On May 15, the Governor signed Bill S1077, the Domestic Violence Survivors Justice Act, which allows judges in New York to sentence male and female victims of domestic violence convicted of a crime to lesser prison time — determinate or indeterminate — if the defendant was largely influenced by their abuse at the time of the offense. It also adds the option of community-based alternative-to incarceration programs and gives eligible survivors currently in prison the opportunity to apply for resentencing. The legislation is a key initiative of Governor Cuomo's 2019 Women's Justice Agenda.
"The vast majority of incarcerated women have experienced physical or sexual violence in their lifetime, and too often these women wind up in prison in the first place because they're protecting themselves from an abuser," Governor Cuomo said. "By signing this critical piece of our 2019 women's justice agenda, we can help ensure the criminal justice system takes into account that reality and empowers vulnerable New Yorkers rather than just putting them behind bars."
Currently, the state's criminal justice system does not allow judges' discretion in taking into account the impact of domestic violence when determining sentence lengths. In 1995, this was addressed with the Sentencing Reform Act, commonly known as "Jenna's Law," but New York barely saw it reflected in sentences to this day. In 2007, the New York State Sentencing Commission suggested Jenna's Law be replaced with a provision that properly imposes condensed sentences in cases involving domestic violence. The first version of the DVSJA was introduced in 2011; its current version in 2015. Senator Persaud has sponsored the bill since 2017.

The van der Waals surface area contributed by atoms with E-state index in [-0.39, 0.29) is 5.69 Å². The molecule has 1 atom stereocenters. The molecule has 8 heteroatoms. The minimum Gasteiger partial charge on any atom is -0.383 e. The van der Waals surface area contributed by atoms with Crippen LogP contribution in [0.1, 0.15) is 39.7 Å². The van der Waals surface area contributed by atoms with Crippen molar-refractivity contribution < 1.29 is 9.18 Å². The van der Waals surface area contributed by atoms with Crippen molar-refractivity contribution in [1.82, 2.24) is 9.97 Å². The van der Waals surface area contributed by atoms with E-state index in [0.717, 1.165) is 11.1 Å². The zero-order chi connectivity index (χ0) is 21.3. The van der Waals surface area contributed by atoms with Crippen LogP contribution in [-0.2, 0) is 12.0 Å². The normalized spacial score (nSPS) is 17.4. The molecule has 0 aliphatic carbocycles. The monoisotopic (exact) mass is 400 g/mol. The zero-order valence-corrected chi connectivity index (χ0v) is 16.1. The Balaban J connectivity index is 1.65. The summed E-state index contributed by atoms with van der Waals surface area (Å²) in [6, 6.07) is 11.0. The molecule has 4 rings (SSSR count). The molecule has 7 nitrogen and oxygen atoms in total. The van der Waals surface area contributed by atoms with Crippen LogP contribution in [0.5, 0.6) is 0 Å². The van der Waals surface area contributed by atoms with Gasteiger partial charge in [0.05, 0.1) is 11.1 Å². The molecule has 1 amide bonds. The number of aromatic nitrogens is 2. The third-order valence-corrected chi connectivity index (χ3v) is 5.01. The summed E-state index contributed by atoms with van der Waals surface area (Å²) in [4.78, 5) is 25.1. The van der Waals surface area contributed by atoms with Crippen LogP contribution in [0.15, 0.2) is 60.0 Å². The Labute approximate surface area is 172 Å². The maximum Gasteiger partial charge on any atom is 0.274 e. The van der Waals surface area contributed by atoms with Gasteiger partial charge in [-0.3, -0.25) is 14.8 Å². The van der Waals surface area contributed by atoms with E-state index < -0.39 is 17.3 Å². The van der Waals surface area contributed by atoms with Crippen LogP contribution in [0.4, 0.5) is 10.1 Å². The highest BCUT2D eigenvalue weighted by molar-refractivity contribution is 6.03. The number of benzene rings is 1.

"Too often survivors of domestic violence are punished by our criminal justice system for defending themselves or their family, leading to unjustified prison sentences," Senator Persaud said. "These brave survivors deserve support and the ability to rebuild their lives, instead of being unfairly incarcerated. The Domestic Violence Survivors Justice Act will finally right this wrong, which is why I staunchly fought for and sponsored this bill. I applaud Governor Cuomo for signing it into law today."
Beyond relieving countless wrongfully incarcerated men and women — 9 out of 10 of whom have been physically or sexual abused and who usually have no prior criminal records or history of violence and extremely low recidivism rates — New York would also save taxpayers tens of thousands of dollars every year under this legislation. It costs about $43,000 per year to incarcerate a person in state prison, while the alternative — community-based programs — amount to around $11,000 (in New York City). Additionally, these programs prove to be far more effective than prison by allowing survivors to participate in their communities, heal and remain close with their families, especially if they have children.